There is increasing interest in the possibility that soluble Aβ oligomers (ADDLs) could be the proximal neurotoxins in AD [49
]. It therefore is important to determine directly whether neurons exposed to oligomers undergo pathological changes characteristic of AD brain. In the current study, we have verified that a significant pathological consequence of ADDL binding to CNS neurons is tau hyperphosphorylation. ADDL-induced tau hyperphosphorylation was found at epitopes characteristically phosphorylated in AD, namely Ser404, Thr231, Thr 181, Ser 202 and Thr 205 [18
]. Importantly, we show that tau hyperphosphorylation is induced not only by synthetic ADDLs, but also by soluble extracts containing ADDLs obtained from AD brains. These findings provide strong evidence for the role of human Aβ oligomers in the induction of tau hyperphosphorylation in AD.
We have previously shown that not all neurons in culture are targeted by ADDLs [28
]. As shown here, this binding to specific neurons is required for ADDL-induced tau hyperphosphoylation. Image analysis revealed a marked increase in P-tau levels in a subpopulation of neurons that exhibited ADDL binding (), but not in neurons that were ADDL-free. This cell-to-cell specificity in binding and evoked pathology would presumably provide a basis for selective neuronal vulnerability in AD. The molecular basis for this specificity depends on ADDL attachment to trypsin-sensitive sites on neuronal membranes [29
]. The identity of these sites is currently under investigation.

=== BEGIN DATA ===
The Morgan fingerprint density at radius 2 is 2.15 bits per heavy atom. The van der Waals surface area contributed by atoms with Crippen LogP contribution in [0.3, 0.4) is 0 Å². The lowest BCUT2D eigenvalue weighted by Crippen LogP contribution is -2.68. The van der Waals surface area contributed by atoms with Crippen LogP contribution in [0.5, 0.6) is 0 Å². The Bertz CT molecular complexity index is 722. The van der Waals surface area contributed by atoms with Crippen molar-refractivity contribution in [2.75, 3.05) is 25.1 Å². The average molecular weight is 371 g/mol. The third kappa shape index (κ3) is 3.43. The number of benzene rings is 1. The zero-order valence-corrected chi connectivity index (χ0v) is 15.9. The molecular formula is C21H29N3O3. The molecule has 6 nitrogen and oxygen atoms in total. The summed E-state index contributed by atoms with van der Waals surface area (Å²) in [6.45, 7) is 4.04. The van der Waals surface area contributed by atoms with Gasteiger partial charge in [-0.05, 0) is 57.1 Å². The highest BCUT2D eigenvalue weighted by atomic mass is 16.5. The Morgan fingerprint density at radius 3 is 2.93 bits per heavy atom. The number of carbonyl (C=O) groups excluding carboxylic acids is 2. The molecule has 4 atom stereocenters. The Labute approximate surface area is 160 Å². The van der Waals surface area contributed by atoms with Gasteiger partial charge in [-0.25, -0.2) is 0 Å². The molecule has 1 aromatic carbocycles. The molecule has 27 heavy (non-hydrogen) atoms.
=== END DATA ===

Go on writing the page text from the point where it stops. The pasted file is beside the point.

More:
Consistent with the requirement for ADDL binding to neuronal surfaces, tau hyperphosphorylation induced by synthetic ADDLs (, ) or soluble AD brain extracts () was blocked by NU1. This monoclonal antibody targets pathological assemblies of Aβ and blocks their binding to cell surfaces [31
]. Use of monoclonal antibodies that target and neutralize Aβ oligomers remains a promising alternative to active vaccination as a strategy for AD therapeutics. Although Aβ immunization approaches originally aimed to clear amyloid plaques [4
], the mounting evidence suggests that immunotherapy should be directed at blocking the early toxic action of Aβ oligomers, maximizing the chances of slowing or reversing the cognitive and memory deficits in AD. Transgenic mouse models of AD responds to anti-Aβ monoclonal antibodies with improved memory performance prior to any impact on insoluble Aβ deposits [12
]. Recent studies have extended these investigations to pathology. A single intrahippocampal injection of an anti-oligomer antibody is sufficient to clear both Aβ pathology and tau pathology in a triple transgenic mouse model harboring mutant human amyloid precursor protein, presenilin 1 and tau [46
]; related studies showed extracellular Aβ was cleared before intracellular Aβ [45
]. In addition, it has been shown that other antibodies can produce a decline of soluble Aβ oligomers, but not insoluble Aβ, and reduce both glycogen synthase kinase-3β activation and tau phosphorylation both in vivo
and in vitro
]. Along with the present results, these observations indicate that anti-oligomer antibodies may protect against tau pathology and neuritic dysfunction in AD.
We note that the current studies maximized ADDL concentrations in order to investigate effects that might be cumulative and potentially take longer times in vivo
. Most likely, the active species are 12mers, which have been shown to accumulate in AD affected human brain [14
] and more recently in tg-mice models [34
]. The 12mers, which appear to represent only a fraction of the ADDL prep, can be readily detected in Western blots of synthetic preparations because of the sensitivity of the NU1 antibody (), but detection in silver stain requires further concentration [14